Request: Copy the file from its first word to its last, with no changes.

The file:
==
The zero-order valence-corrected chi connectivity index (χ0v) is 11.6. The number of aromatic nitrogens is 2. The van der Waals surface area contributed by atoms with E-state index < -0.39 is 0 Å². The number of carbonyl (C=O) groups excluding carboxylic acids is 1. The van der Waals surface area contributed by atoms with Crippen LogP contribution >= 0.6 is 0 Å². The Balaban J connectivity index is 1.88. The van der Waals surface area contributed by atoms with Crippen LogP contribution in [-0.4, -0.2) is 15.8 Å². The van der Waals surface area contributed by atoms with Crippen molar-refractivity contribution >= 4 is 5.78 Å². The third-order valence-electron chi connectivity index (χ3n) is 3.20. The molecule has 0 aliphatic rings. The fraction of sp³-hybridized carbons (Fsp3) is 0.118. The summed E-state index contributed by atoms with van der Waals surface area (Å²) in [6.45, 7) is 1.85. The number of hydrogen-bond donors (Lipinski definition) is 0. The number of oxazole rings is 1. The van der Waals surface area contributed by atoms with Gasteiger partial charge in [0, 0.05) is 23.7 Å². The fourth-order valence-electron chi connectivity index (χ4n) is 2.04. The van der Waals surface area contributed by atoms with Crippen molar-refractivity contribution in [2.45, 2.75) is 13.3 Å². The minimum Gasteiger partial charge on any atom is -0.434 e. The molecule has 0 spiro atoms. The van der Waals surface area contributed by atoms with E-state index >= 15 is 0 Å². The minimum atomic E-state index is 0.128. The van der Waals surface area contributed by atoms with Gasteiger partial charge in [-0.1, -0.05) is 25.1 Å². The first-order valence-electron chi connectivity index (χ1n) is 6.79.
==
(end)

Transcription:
The zero-order valence-corrected chi connectivity index (χ0v) is 11.6. The number of aromatic nitrogens is 2. The van der Waals surface area contributed by atoms with E-state index < -0.39 is 0 Å². The number of carbonyl (C=O) groups excluding carboxylic acids is 1. The van der Waals surface area contributed by atoms with Crippen LogP contribution >= 0.6 is 0 Å². The Balaban J connectivity index is 1.88. The van der Waals surface area contributed by atoms with Crippen LogP contribution in [-0.4, -0.2) is 15.8 Å². The van der Waals surface area contributed by atoms with Crippen molar-refractivity contribution >= 4 is 5.78 Å². The third-order valence-electron chi connectivity index (χ3n) is 3.20. The molecule has 0 aliphatic rings. The fraction of sp³-hybridized carbons (Fsp3) is 0.118. The summed E-state index contributed by atoms with van der Waals surface area (Å²) in [6.45, 7) is 1.85. The number of hydrogen-bond donors (Lipinski definition) is 0. The number of oxazole rings is 1. The van der Waals surface area contributed by atoms with Gasteiger partial charge in [0, 0.05) is 23.7 Å². The fourth-order valence-electron chi connectivity index (χ4n) is 2.04. The van der Waals surface area contributed by atoms with Crippen molar-refractivity contribution in [2.45, 2.75) is 13.3 Å². The minimum Gasteiger partial charge on any atom is -0.434 e. The molecule has 0 spiro atoms. The van der Waals surface area contributed by atoms with E-state index >= 15 is 0 Å². The minimum atomic E-state index is 0.128. The van der Waals surface area contributed by atoms with Gasteiger partial charge in [-0.1, -0.05) is 25.1 Å². The first-order valence-electron chi connectivity index (χ1n) is 6.79.